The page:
When you have nothing to say

When you have nothing to say

It’s okay to say nothing.

I write when I feel I have something to say, something important hopefully. Inspiration comes through living: A quote from a book, a long bike ride, watching a child play. As a thought arises, I try to focus on it, contemplate it, and when the time is right, I write about it.

I don’t always have something to say. Sometimes it’s because I am not living enough; not enough input to inspire output. These past couple of weeks however, despite many hours spent offline, biking, playing, soaking up the sun, I simply couldn’t think of something important I wanted say. What I thought I could share, I felt I have already said.

What if I didn’t have anything to say?


If there is one thing plentiful on the internet, it is content.

There are 4.66 billion active internet users around the world, and every 60 seconds, 500 hours of content are upload to YouTube, 21.1 million texts get sent, 200,000 people tweet, and 695,000 Instagram Stories are shared.

Content is the bread and butter of the digital space. Without picture and video, what is Instagram? Without words, what is a Twitter? What is a YouTube without YouTubers?

Before “Instagram Influencer” and “Content Creator” were official job descriptions, the internet was a place for makeup tutorials in badly-lit bedrooms. Somewhere along the line, someone figured out how to make money advertising products directly to their followers, and upgraded from badly-lit bedroom tutorials to the best lighting and camera money can buy. The rest, as they say, is history.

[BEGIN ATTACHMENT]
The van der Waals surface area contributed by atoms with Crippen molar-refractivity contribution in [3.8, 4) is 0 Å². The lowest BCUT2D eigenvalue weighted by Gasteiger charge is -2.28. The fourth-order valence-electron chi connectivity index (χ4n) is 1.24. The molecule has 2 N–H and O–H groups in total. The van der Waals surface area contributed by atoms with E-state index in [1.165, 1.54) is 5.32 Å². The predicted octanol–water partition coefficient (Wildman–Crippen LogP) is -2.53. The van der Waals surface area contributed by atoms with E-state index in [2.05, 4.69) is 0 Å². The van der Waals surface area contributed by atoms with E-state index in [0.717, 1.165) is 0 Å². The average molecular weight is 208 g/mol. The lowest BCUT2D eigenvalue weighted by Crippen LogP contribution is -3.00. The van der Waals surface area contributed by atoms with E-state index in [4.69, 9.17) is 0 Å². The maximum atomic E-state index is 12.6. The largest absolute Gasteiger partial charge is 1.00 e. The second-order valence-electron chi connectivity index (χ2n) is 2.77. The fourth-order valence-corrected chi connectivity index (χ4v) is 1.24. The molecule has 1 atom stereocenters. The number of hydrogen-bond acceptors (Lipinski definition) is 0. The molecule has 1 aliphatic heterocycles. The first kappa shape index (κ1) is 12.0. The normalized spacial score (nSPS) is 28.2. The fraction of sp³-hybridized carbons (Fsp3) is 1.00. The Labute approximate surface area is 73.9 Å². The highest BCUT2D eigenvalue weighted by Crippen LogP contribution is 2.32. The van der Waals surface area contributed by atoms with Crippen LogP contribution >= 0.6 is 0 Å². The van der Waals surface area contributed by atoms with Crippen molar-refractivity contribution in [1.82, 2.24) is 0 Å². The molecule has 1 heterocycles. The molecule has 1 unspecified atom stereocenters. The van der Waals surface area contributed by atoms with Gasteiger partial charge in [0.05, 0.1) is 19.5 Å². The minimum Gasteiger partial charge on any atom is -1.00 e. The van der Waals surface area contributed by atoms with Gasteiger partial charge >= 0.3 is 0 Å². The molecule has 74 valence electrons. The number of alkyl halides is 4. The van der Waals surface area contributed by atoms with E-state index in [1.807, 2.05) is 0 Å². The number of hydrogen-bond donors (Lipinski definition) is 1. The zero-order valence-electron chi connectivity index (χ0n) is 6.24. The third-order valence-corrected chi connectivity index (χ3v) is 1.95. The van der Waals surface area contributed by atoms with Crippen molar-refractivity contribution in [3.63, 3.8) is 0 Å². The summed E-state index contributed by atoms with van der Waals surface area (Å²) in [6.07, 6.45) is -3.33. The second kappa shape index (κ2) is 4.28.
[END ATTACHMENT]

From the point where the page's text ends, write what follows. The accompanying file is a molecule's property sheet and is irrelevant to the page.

For online content, the more, the merrier. Social media is especially designed to keep its users sharing. What is on your mind? We are all content creators. The more content we share, the more content there is, the more likely we are to stay scrolling, the more money Instagram makes. With low-barrier to access, it is easier than ever to share content online.

Content is king. Content is plenty. We are all drunk on content.


So what you don’t have something to say?

Since there is no shortage of content online, when you don’t have something to say, it is okay to say nothing. For the times when you have got something to say, I encourage you to go through The So What? Test:

  • Is it useful?
  • Is it interesting?
  • Is it entertaining?
  • Is it something I would be comfortable with my boss or my mother seeing?

The act of sharing is one of generosity—you’re putting something out there because you think it might be helpful or entertaining to someone on the other side of the screen,” as Austin Kleon put it. If it is not neither useful, nor interesting, or even entertaining, then it’s okay to not share at all.

The So What? Test

Until next time,

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